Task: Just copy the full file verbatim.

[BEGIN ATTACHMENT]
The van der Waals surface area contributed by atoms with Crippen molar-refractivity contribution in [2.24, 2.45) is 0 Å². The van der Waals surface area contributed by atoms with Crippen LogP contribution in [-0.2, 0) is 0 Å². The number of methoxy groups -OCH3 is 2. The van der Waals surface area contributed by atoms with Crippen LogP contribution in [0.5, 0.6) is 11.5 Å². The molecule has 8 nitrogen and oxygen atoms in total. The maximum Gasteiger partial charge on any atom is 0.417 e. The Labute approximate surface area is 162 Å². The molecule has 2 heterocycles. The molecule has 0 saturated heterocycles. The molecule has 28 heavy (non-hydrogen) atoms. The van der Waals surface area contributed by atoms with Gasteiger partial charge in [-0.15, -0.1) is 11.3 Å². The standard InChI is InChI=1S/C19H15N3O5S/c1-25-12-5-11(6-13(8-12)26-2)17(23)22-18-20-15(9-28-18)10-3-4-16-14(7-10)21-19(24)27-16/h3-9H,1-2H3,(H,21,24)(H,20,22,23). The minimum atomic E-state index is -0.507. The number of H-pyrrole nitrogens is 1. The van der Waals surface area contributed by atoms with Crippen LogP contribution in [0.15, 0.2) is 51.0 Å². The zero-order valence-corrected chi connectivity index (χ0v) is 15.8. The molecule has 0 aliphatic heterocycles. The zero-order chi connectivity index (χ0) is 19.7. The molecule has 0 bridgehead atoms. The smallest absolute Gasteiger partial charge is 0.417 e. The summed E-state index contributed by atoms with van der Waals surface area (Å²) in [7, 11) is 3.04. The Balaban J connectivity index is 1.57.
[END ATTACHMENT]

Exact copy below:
The van der Waals surface area contributed by atoms with Crippen molar-refractivity contribution in [2.24, 2.45) is 0 Å². The van der Waals surface area contributed by atoms with Crippen LogP contribution in [-0.2, 0) is 0 Å². The number of methoxy groups -OCH3 is 2. The van der Waals surface area contributed by atoms with Crippen LogP contribution in [0.5, 0.6) is 11.5 Å². The molecule has 8 nitrogen and oxygen atoms in total. The maximum Gasteiger partial charge on any atom is 0.417 e. The Labute approximate surface area is 162 Å². The molecule has 2 heterocycles. The molecule has 0 saturated heterocycles. The molecule has 28 heavy (non-hydrogen) atoms. The van der Waals surface area contributed by atoms with Gasteiger partial charge in [-0.15, -0.1) is 11.3 Å². The standard InChI is InChI=1S/C19H15N3O5S/c1-25-12-5-11(6-13(8-12)26-2)17(23)22-18-20-15(9-28-18)10-3-4-16-14(7-10)21-19(24)27-16/h3-9H,1-2H3,(H,21,24)(H,20,22,23). The minimum atomic E-state index is -0.507. The number of H-pyrrole nitrogens is 1. The van der Waals surface area contributed by atoms with Crippen LogP contribution in [0.15, 0.2) is 51.0 Å². The zero-order valence-corrected chi connectivity index (χ0v) is 15.8. The molecule has 0 aliphatic heterocycles. The zero-order chi connectivity index (χ0) is 19.7. The molecule has 0 bridgehead atoms. The smallest absolute Gasteiger partial charge is 0.417 e. The summed E-state index contributed by atoms with van der Waals surface area (Å²) in [7, 11) is 3.04. The Balaban J connectivity index is 1.57.